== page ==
SABOTEUR & DUCK SOUP
Tuesday, November 8
12:30 4:10 7:50
2:40 6:20 10:00
(1942, Alfred Hitchcock) Robert Cummings on a cross-country lam from a phony sabotage rap, uncovers a spy ring led by crypto-Nazi Otto Kruger. Echt Hitchcock: saboteur Norman Lloyd’s smirking glance out of a cab window while the Normandie sinks. Rehearsal for North by Northwest, with spectacular Statue of Liberty climax. DCP. Approx. 108 mins.
12:30, 4:10, 7:50
HAPPY 102nd BIRTHDAY, NORMAN LLOYD
Today, Election Day, is the 102nd birthday of Norman Lloyd, the legendary actor/director/producer who made his feature debut in the title role of Hitchcock’s Saboteur. His appearance in last year’s Trainwreck makes him the oldest working actor in history. Mr. Lloyd turned 18 on this date in 1932 – the day FDR was elected to his first term.
“The Hitchcock film par excellence.”
– David Shipman
“For his first thriller set in America, which he made in 1942, Alfred Hitchcock runs loopily through a gamut of genres, filming in a range of settings, from California to New York, to depict a country that lives in the image of its movies… The final scene, atop the Statue of Liberty, features a moment of pure, nightmarish horror, yet Hitchcock leavens the shock with a comically surreal triviality: at a time of war, life hangs, more than ever, by a thread.”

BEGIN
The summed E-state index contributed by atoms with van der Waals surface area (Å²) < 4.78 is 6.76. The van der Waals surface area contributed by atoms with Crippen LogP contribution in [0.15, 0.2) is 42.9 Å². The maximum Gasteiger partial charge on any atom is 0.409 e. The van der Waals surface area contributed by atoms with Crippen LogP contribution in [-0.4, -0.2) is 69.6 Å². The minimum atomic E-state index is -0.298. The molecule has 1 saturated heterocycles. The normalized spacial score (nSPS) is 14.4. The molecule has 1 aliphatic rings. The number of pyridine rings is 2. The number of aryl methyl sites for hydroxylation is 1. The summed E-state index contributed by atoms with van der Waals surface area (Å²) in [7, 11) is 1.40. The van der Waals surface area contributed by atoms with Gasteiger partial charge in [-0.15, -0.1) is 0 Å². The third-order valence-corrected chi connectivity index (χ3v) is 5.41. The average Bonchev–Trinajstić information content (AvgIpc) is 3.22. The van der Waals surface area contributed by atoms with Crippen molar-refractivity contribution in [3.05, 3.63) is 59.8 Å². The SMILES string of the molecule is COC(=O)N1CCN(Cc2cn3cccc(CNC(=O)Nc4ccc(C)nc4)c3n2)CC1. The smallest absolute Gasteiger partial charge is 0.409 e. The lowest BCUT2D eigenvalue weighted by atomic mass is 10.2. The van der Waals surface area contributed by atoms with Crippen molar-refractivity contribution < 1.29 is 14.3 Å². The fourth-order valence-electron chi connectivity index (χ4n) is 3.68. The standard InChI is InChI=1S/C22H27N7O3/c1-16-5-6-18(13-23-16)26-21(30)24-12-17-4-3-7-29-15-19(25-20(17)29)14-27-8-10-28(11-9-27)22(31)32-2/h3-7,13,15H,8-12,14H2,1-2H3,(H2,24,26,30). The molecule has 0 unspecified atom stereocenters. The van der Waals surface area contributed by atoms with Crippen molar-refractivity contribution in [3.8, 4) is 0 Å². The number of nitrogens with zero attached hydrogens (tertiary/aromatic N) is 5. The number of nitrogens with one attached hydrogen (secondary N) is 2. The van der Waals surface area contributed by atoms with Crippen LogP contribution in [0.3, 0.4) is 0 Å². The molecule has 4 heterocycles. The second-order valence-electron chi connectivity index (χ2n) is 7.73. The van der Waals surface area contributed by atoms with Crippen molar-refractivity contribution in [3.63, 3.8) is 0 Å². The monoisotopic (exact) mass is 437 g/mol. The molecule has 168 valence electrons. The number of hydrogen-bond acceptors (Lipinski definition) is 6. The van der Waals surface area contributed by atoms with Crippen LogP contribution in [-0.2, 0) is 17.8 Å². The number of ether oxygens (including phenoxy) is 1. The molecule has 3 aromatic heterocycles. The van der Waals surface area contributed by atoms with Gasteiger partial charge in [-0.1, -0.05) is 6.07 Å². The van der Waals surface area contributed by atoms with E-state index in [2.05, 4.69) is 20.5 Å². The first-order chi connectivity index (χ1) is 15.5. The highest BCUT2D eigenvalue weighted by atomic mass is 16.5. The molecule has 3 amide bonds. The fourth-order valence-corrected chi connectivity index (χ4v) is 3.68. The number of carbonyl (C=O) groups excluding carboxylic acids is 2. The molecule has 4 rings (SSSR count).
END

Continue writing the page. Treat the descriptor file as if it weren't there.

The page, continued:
– Richard Brody
(1933, Leo McCarey) Making the world safe for Marxism, Groucho’s Freedonian President Rufus T. Firefly takes on Sylvania, while Chico hawks peanuts, Zeppo croons, and Harpo dives into the lemonade. DCP. Approx. 70 mins.
2:40, 6:20, 10:00
“The brothers broke the classical structure of movie comedy and glued it back again haphazardly, and nothing was ever the same.”
– Roger Ebert
“Duck Soup’s debauched satire of petty warfare and monied politics has a potent resonance equaling its vaudevillian absurdity.”
– Max Kyburz, Brooklyn Magazine
“THE MARX BROS.’ MOST ANARCHIC FILM! The boys at their absolute zaniest, taking the piss out of politics one sight gag at a time.”
– Joshua Rothkopf, Time Out
“The Marx Brothers’ best movie…The antiwar satire is dark, trenchant, and typical of Paramount’s liberal orientation at the time.”
– Dave Kehr, Chicago Reader
“The Marx Brothers’ most barbed film, a silly-serious sideswipe against war, politics and the entire concept of heroism…a series of wildly elaborate set-pieces – the mirror scene is perhaps the greatest physical comedy routine in slapstick history – and mind-scramblingly relentless one-liners (‘I got a good mind to join a club and beat you over the head with it!’). Genius just about covers it.”
– Tom Huddleston, Time Out (London)